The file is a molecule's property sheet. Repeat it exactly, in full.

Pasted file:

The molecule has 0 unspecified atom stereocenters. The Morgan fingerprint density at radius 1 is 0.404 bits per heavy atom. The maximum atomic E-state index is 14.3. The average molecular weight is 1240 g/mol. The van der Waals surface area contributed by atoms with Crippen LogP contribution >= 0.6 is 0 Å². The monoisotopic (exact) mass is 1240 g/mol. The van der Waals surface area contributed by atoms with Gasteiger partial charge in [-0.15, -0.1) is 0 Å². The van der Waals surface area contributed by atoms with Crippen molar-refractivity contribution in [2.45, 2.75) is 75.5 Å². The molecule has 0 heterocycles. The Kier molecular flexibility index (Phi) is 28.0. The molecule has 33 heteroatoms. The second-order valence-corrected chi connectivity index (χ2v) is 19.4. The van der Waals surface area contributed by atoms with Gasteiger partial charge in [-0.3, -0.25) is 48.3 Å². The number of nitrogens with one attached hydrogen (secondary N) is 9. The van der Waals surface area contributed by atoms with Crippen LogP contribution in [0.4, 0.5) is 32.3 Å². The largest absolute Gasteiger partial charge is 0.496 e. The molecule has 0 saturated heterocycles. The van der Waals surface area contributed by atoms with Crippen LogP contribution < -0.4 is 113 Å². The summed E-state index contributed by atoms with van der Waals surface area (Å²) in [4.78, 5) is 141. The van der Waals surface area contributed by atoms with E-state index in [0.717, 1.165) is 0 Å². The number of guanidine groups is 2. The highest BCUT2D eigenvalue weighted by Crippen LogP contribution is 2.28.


The molecule has 0 unspecified atom stereocenters. The Morgan fingerprint density at radius 1 is 0.404 bits per heavy atom. The maximum atomic E-state index is 14.3. The average molecular weight is 1240 g/mol. The van der Waals surface area contributed by atoms with Crippen LogP contribution >= 0.6 is 0 Å². The monoisotopic (exact) mass is 1240 g/mol. The van der Waals surface area contributed by atoms with Gasteiger partial charge in [-0.15, -0.1) is 0 Å². The van der Waals surface area contributed by atoms with Crippen molar-refractivity contribution in [2.45, 2.75) is 75.5 Å². The molecule has 0 heterocycles. The Kier molecular flexibility index (Phi) is 28.0. The molecule has 33 heteroatoms. The second-order valence-corrected chi connectivity index (χ2v) is 19.4. The van der Waals surface area contributed by atoms with Gasteiger partial charge in [-0.3, -0.25) is 48.3 Å². The number of nitrogens with one attached hydrogen (secondary N) is 9. The van der Waals surface area contributed by atoms with Crippen LogP contribution in [0.4, 0.5) is 32.3 Å². The largest absolute Gasteiger partial charge is 0.496 e. The molecule has 0 saturated heterocycles. The van der Waals surface area contributed by atoms with Crippen LogP contribution < -0.4 is 113 Å². The summed E-state index contributed by atoms with van der Waals surface area (Å²) in [4.78, 5) is 141. The van der Waals surface area contributed by atoms with E-state index in [0.717, 1.165) is 0 Å². The number of guanidine groups is 2. The highest BCUT2D eigenvalue weighted by Crippen LogP contribution is 2.28.